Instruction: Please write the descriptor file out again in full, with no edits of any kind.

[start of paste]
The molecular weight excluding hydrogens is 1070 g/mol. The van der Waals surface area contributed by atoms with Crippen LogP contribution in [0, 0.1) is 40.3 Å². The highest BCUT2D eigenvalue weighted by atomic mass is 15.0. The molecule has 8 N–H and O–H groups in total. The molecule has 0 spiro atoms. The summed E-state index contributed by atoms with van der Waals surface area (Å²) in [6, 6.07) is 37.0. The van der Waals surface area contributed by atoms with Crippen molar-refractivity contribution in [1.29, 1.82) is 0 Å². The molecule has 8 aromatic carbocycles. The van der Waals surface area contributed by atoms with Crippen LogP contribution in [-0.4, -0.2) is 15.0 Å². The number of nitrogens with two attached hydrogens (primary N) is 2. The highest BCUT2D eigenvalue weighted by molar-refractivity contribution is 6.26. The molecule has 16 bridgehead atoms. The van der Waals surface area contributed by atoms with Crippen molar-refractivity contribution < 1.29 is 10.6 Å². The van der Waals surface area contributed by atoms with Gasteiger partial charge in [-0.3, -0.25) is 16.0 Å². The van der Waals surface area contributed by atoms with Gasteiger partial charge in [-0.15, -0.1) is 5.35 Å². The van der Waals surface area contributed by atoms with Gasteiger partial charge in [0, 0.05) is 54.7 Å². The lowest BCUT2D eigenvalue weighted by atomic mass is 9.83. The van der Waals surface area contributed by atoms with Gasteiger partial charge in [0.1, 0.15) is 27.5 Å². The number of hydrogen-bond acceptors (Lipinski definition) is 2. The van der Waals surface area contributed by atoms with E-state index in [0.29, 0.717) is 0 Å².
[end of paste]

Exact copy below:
The molecular weight excluding hydrogens is 1070 g/mol. The van der Waals surface area contributed by atoms with Crippen LogP contribution in [0, 0.1) is 40.3 Å². The highest BCUT2D eigenvalue weighted by atomic mass is 15.0. The molecule has 8 N–H and O–H groups in total. The molecule has 0 spiro atoms. The summed E-state index contributed by atoms with van der Waals surface area (Å²) in [6, 6.07) is 37.0. The van der Waals surface area contributed by atoms with Crippen molar-refractivity contribution in [1.29, 1.82) is 0 Å². The molecule has 8 aromatic carbocycles. The van der Waals surface area contributed by atoms with Crippen LogP contribution in [-0.4, -0.2) is 15.0 Å². The number of nitrogens with two attached hydrogens (primary N) is 2. The highest BCUT2D eigenvalue weighted by molar-refractivity contribution is 6.26. The molecule has 16 bridgehead atoms. The van der Waals surface area contributed by atoms with Crippen molar-refractivity contribution < 1.29 is 10.6 Å². The van der Waals surface area contributed by atoms with Gasteiger partial charge in [-0.3, -0.25) is 16.0 Å². The van der Waals surface area contributed by atoms with Gasteiger partial charge in [-0.15, -0.1) is 5.35 Å². The van der Waals surface area contributed by atoms with Gasteiger partial charge in [0, 0.05) is 54.7 Å². The lowest BCUT2D eigenvalue weighted by atomic mass is 9.83. The van der Waals surface area contributed by atoms with Gasteiger partial charge in [0.1, 0.15) is 27.5 Å². The number of hydrogen-bond acceptors (Lipinski definition) is 2. The van der Waals surface area contributed by atoms with E-state index in [0.29, 0.717) is 0 Å².